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Wood Putty

Wood Putty and Wood Filler - Similarities, Differences, and Applications

A lot of people are under the impression that wood putty and filler are one and the same.

But actually they are not. Apart from the similarity that they are both woodworking products, there are some differences in their applications and the way they are used.

Wood, as you know, is not perfect.

It has pores, grains, and other sorts of imperfections.

One of the most important qualities of good woodworking is correcting these imperfections or, in worst cases, making them look less obvious.

To do so, you need wood filler, putty, patch, and other such things.

One specific type I use and recommend is minwax wood putty.



Putty is usually used for filling nail holes, very small cracks, and other such imperfections in wood.

It is also called plastic wood.

It is usually nothing but a combination of very fine wood dust, a binder, and a thinner.

Some types of wood putty are also known to contain pigment.

Filler is used to fill the pores in open grained woods such as oak, ash, rosewood, hickory, mahogany, and walnut.

It is also known as grain filler.

When it comes to wood filler, you have two choices - you can either go for water based filler or solvent based filler.

While solvent based fillers are certainly more popular than their water based counterparts, you need to be careful while using them, as the solvent fumes are not good for your health.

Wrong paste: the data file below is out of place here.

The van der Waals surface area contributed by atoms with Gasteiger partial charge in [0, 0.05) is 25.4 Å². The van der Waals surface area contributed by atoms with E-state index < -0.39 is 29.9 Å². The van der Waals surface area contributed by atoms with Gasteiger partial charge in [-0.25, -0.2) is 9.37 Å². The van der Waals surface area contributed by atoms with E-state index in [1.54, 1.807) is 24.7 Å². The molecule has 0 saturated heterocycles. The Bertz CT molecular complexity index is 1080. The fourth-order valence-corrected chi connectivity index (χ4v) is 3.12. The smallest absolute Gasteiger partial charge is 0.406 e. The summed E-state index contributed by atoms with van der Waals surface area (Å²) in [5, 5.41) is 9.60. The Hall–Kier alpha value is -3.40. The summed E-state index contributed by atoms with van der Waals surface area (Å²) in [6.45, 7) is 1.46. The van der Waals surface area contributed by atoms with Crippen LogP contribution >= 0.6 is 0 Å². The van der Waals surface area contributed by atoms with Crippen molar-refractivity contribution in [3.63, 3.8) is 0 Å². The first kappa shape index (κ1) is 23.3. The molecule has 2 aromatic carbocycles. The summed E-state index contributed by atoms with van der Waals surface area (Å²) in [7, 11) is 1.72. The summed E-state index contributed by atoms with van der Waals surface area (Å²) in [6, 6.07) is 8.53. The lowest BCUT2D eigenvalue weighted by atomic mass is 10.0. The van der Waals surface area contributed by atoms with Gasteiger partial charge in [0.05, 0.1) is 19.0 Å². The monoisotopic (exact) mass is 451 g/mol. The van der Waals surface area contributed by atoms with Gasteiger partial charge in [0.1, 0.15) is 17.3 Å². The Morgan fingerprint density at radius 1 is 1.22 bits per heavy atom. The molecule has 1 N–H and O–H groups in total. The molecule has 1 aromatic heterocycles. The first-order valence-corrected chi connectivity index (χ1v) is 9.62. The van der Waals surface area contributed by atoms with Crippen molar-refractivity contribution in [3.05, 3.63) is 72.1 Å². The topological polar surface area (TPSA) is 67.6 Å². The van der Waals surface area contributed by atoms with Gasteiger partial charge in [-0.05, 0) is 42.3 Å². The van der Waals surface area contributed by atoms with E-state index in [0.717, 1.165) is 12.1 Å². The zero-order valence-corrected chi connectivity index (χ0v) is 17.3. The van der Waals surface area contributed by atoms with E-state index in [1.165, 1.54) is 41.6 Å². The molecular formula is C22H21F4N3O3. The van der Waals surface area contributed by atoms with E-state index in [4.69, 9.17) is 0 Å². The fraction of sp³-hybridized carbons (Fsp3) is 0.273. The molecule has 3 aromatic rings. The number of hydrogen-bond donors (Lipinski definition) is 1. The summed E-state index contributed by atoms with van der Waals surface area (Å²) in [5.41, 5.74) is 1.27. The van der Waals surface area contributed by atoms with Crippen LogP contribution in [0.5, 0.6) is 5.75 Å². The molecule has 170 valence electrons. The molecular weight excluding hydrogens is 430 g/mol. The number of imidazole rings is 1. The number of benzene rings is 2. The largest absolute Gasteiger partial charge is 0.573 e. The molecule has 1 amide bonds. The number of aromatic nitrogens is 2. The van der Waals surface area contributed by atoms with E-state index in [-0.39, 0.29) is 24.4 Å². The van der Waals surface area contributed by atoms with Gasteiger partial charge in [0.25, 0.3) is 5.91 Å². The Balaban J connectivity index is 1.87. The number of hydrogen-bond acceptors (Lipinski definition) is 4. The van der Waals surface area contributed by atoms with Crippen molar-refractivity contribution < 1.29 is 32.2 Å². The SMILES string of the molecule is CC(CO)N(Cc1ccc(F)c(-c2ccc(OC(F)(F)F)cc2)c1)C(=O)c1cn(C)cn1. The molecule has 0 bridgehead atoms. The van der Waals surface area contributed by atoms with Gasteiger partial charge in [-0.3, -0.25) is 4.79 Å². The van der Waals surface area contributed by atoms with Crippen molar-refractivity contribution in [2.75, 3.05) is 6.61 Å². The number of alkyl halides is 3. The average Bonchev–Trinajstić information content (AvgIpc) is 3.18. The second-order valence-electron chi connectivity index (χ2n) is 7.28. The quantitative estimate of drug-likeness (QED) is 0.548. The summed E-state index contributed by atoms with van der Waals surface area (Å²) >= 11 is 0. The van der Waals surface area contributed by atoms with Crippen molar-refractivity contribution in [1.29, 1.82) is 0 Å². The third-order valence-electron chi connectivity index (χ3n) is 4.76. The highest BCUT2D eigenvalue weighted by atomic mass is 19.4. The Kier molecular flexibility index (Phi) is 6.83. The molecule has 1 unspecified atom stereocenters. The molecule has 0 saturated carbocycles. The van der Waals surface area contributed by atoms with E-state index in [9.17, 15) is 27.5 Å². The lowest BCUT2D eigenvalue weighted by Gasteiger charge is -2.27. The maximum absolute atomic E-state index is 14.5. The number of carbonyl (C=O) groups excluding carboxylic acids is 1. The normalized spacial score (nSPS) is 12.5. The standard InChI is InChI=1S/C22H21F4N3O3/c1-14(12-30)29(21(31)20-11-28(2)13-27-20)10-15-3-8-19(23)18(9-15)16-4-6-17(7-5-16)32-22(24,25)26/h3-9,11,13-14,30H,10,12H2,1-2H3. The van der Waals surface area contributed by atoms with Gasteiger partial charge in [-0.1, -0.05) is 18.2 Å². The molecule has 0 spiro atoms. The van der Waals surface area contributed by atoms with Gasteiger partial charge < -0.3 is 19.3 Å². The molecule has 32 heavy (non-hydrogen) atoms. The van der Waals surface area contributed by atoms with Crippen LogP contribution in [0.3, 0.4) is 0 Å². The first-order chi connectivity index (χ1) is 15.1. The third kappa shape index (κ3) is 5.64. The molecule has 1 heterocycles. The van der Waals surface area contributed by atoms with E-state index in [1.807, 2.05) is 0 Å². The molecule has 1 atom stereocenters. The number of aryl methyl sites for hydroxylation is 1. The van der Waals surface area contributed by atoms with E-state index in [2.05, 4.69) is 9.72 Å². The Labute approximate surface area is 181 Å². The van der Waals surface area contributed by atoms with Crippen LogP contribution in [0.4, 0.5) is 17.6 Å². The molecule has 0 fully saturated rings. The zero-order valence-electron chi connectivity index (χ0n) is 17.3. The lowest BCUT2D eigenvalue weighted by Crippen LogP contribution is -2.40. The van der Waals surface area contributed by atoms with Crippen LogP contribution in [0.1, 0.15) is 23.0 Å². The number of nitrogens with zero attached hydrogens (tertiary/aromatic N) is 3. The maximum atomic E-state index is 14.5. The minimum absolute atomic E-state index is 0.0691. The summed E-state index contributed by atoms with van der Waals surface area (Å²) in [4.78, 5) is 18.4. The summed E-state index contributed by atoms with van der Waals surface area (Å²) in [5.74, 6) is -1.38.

Water based fillers, on the other hand, are easy to use and do not have such problems.

Now, let us take a look at the major differences between filler and putty.

1. Filler is usually applied before staining. Putty, on the other hand, is applied after staining. This is why the putty you choose needs to match the color of the wood.

2. Putty is meant to be used only to seal up small imperfections like nail holes and very small gaps. Filler, conversely, is used to fill up large gaps and the pores in open grained woods.

When it comes to choosing the right kind of wood filler, there is an important thing you should look out for - adhesion.

After drying, it should not shrink or swell - irrespective of the temperature.

There are some very good solvent based and water based fillers available on the market today.

If used properly, they can give you excellent results.

If you want to make homemade putty or filler, you can do that too.

All you need for homemade putty is some fine sawdust and wood glue.

While this will not be as good as the commercial products available on the market, it is certainly good for fixing small imperfections in your wood work.

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